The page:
• Abandoned Well Management

    The Source of Quality Water

    The Saginaw Aquifer, a sandstone layer reaching from 100 to 400 feet deep underground, is the source of drinking water for almost all of the residents of the mid-Michigan region. It is protected from direct surface contamination at its upper levels by a confining layer of shale and/or clay. It can therefore be described as a "confined aquifer". A confined aquifer offers the utmost in protection of water quality for those who use it.

    The Need for Protection

    However, when an abandoned well is not maintained, contamination can penetrate to the drinking water aquifer. All it takes for contaminated surface water to reach the lower, formerly protected Saginaw Aquifer is to have the well casing rust, rot or break. The contaminant has direct access to the lower aquifer through the side of the well, down past the confining layer.

    The Solution

    The solution for this problem is simple: Plug the abandoned wells with stone and cement, and eliminate these as a route for contaminant transpont to the drinking water aquifer

    Working for a Common Goal: Quality Water for the Future

    In May 2001, the Cities of Lansing and East Lansing and the Charter Townships of Delhi, Lansing and Meridian were awarded a total of $85,000 in grants from the State of Michigan for the location of abandoned wells in the public water supply systems Wellhead Protection Areas, and for public education and outreach on the need to close and plug abandoned wells.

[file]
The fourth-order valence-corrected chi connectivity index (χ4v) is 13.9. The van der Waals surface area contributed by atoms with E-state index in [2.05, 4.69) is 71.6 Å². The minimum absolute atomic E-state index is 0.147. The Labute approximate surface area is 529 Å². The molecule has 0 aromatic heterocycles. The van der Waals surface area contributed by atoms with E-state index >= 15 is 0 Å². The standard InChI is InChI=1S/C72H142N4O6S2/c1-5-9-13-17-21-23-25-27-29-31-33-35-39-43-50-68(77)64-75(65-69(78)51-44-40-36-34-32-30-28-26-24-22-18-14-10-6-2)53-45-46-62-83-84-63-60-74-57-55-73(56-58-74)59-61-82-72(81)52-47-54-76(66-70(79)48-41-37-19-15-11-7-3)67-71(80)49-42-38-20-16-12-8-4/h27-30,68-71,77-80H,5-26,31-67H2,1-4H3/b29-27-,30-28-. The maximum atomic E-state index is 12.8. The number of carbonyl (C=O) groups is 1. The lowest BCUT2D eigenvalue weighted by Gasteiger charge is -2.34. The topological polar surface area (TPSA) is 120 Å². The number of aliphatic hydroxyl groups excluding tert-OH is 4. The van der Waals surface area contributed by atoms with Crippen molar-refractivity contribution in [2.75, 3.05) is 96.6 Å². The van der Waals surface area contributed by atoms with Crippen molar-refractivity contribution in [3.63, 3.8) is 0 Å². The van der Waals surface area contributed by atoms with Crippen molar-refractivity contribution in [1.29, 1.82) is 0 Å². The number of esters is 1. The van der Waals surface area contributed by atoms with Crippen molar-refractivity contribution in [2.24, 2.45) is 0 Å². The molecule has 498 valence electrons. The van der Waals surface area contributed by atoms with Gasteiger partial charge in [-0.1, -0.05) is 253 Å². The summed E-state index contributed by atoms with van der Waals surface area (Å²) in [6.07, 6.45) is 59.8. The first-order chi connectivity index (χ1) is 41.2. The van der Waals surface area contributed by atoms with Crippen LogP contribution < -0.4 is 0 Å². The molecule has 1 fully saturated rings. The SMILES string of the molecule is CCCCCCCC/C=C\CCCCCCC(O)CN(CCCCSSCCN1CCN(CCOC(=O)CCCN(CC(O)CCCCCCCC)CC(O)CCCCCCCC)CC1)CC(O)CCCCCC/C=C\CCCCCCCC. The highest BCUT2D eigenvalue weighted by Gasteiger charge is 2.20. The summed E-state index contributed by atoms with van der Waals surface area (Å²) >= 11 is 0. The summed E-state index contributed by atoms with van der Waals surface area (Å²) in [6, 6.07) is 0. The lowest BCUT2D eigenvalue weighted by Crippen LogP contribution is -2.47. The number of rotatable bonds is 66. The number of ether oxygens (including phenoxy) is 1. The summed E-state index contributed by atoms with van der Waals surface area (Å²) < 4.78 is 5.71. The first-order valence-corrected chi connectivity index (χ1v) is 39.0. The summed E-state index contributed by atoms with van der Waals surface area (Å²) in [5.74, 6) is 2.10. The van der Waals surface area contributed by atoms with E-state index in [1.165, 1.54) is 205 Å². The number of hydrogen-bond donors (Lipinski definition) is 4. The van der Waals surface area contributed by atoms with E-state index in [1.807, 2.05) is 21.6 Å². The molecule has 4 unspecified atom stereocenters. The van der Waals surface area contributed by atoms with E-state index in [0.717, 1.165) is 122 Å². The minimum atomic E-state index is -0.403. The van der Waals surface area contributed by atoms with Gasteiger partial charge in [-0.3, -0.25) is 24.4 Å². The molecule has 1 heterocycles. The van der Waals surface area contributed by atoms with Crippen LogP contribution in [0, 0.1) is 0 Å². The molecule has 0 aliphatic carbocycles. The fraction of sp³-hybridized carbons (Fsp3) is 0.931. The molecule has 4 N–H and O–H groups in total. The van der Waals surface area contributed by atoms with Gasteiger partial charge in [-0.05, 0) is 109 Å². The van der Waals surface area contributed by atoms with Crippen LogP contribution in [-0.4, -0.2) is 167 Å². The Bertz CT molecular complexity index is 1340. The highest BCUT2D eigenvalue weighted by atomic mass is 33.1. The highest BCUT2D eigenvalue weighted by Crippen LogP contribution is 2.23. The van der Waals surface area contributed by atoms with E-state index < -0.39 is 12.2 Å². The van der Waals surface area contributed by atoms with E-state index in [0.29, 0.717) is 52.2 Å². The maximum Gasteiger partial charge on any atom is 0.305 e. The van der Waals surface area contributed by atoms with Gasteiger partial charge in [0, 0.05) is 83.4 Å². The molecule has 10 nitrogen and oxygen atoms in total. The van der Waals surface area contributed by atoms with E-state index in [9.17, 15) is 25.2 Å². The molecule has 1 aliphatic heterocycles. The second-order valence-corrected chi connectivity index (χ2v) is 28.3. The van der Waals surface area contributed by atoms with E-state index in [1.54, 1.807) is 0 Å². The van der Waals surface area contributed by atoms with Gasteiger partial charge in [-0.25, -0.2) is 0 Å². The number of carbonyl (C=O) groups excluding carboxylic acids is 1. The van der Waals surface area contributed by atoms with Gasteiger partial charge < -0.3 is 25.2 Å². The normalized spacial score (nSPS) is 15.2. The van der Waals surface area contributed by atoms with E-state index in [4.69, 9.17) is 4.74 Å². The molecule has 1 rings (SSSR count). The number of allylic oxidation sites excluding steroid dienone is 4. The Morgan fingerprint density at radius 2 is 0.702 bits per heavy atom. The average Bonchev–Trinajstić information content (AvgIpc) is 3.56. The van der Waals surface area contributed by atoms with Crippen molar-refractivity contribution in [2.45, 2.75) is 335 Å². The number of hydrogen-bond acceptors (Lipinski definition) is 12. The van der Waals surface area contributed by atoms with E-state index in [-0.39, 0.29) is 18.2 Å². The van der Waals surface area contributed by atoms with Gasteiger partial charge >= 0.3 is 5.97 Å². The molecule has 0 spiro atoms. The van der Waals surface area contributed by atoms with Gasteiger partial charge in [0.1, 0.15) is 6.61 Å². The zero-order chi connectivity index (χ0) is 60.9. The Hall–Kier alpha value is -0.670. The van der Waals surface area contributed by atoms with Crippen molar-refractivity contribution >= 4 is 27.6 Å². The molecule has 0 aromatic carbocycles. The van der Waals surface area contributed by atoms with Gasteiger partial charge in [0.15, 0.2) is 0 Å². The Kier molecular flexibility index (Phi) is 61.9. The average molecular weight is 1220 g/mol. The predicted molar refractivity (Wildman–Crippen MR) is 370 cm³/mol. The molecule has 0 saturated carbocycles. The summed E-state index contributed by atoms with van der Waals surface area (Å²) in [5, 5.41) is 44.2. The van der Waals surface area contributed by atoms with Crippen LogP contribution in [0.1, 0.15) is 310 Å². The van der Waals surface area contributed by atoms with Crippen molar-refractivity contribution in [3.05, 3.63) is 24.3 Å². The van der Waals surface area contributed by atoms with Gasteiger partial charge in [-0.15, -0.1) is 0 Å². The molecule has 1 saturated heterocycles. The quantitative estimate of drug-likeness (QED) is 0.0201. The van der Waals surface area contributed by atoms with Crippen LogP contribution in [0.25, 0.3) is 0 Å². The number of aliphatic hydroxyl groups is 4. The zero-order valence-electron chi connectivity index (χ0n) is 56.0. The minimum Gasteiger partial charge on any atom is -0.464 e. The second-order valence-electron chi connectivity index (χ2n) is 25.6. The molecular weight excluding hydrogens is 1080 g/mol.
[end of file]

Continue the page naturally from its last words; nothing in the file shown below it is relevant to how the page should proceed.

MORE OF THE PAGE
The communities, working cooperatively, retained a public relations firm to develop an education campaign. The campaign introduced "Kap Wells" as the spokesperson for the abandoned well location and plugging campaign. The communities selected and retained well drilling contractors to plug the wells that had been located. When the contractor was selected, an additional grant was obtained from the state to cover 75% of the cost of the well plugging. The Board of Water & Light had set aside $25,000 a year to cover the additional 25% of the cost. Therefore, there was no cost to the private homeowner for plugging the well.

    If you think you have an abandoned well on your property, please contact Angie Goodman, Water Quality Administrator at ame1@lbwl.com or 517-702-7059.

    » Find more inormation on abandoned wells at the Michigan Department of Environmental Quality

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